6
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Here is my recursive implementation of a power set function in C++. One thing that concerns me is that I am iterating over the set of sets while modifying its size. The code nevertheless functions as desired. Any feedback would be highly appreciated.

#include <iostream>
#include <set>
#include <vector>

template <typename T>
void power_set(int i, const std::vector<T>& set, std::set<std::set<T>>& set_of_sets)
{
    if (i == set.size())
    {
        set_of_sets.emplace(std::set<T>());  // empty set
        return;
    }

    power_set(i + 1, set, set_of_sets);

    for (auto& subset : set_of_sets)
    {
        auto augmented_subset = subset;
        augmented_subset.insert(set[i]);
        set_of_sets.insert(augmented_subset);
    }

}

int main()
{
    std::vector<std::string> set = {"a", "b", "c"};
    std::set<std::set<std::string>> set_of_sets;
    power_set(0, set, set_of_sets);

    for (auto& subset : set_of_sets)
    {
        std::cout << "{";
        for (auto& i : subset) std::cout << i << ",";
        std::cout << "}\n";
    }
    std::cout << set_of_sets.size() << "\n";
}
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3
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The recursion - even simulated via std::stack - is indeed unnecessary. Each subset has a corresponding number in \$[0, 2^n)\$ with bits indicating presence of an element in the subset, and each number in \$[0, 2^n)\$ corresponds to a subset. Consider a pseudocode

Set power_set(Set& the_set)
{
    Set result;
    Integral n = the_set.size()
    for (i = 0; i < (1 << n); i++) {
        result.insert(make_subset(the_set, i);
    }
    return result;
}

Set make_subset(Set& the_set, Integral indicator)
{
    Set result;
    Integral n = the_set.size();
    for (i = 0; i < (1 << n); i <<= 1) {
        if (indicator & i) {
            result.insert(the_set[i]);
        }
    }
    return result;
}
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2
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Happens to work, but...

You had this concern:

One thing that concerns me is that I am iterating over the set of sets while modifying its size.

and you were right to be concerned about it. Let's look at what you were doing:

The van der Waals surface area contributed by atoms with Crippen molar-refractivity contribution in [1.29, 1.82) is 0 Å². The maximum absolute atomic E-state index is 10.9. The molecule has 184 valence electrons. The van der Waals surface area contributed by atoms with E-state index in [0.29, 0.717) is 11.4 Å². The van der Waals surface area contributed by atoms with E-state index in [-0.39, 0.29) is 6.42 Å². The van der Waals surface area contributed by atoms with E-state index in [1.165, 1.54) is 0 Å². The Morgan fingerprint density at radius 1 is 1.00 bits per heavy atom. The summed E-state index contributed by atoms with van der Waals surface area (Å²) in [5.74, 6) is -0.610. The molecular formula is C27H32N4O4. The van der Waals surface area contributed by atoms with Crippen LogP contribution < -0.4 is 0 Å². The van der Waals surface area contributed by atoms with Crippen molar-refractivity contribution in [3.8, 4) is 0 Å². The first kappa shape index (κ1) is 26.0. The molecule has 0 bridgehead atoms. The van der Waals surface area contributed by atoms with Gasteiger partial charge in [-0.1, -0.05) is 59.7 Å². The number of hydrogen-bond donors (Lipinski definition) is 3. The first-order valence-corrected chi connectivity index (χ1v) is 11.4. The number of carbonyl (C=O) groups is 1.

for (auto& subset : set_of_sets)
{
    auto augmented_subset = subset;
    augmented_subset.insert(set[i]);
    set_of_sets.insert(augmented_subset);
}

Here, the problematic line is:

    set_of_sets.insert(augmented_subset);

because you are inserting into the same set you are iterating over. Keeping in mind that sets are sorted, there are two possible cases:

  1. You are inserting into the set before your iterator.
  2. You are inserting into the set after your iterator.

In case #1, nothing bad will happen because the item you just added to the set will not affect future iterations.

In case #2, what will happen is that your loop will be extended, and later on in the loop you will reach the newly added set and attempt to augment it. The reason that it still works is that when you attempt to augment the newly added set, you will augment it with the same set[i] that you just added, resulting in the same set, and when you add it to set_of_sets it won't do anything because it is a duplicate item. But you will be wasting time.

Up to double the amount of work

How much time is wasted depends on the ordering of the input. With a sorted input, your newly added sets will always fall into case #1 above and you won't waste any time. If your input is sorted in reverse order, your newly added sets will always fall into case #2 and you will double the amount of time you spend, because every time through that loop the loop becomes double the size as when it started.

Using std::move

Additionally, aside from the previous issue, I found that your program was slower than it could have been because you are making a copy of your augmented set when inserting it into your set of sets. I added std::move like this:

set_of_sets.insert(std::move(augmented_subset));

and it sped up your program by 19% on an input set with 18 elements.

Rewrite

In this rewrite, I used a vector to hold the new sets so that they could be added in a separate loop. I also added std::move and used the idea from πάντα ῥεῖ to remove the extraneous augmented_subset variable.

Alternatively, you could simply sort your input vector and leave your code as is (other than the std::move), because your code does not do any additional work with sorted input.

template <typename T>
void power_set(int i, const std::vector<T>& set, std::set<std::set<T>>& set_of_sets)
{
    if (i == set.size())
    {
        set_of_sets.emplace(std::set<T>());  // empty set
        return;
    }

    power_set(i + 1, set, set_of_sets);

    std::vector<std::set<T>> new_sets;
    for (auto subset : set_of_sets)
    {
        subset.insert(set[i]);
        new_sets.push_back(std::move(subset));
    }
    for (auto& new_set : new_sets)
    {
        set_of_sets.insert(std::move(new_set));
    }
}
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  • \$\begingroup\$ Is there any reason you don't move into the subset also? e.g. subset.insert(std::move(set[i])); \$\endgroup\$ – user11881 Jan 14 '17 at 14:56
  • \$\begingroup\$ @user11881 set[i] is still being used after the insertion, so it would be incorrect to move it. For example, on the next loop iteration you would try to insert set[i] again and it would be gone if you had moved it. \$\endgroup\$ – JS1 Jan 14 '17 at 17:22

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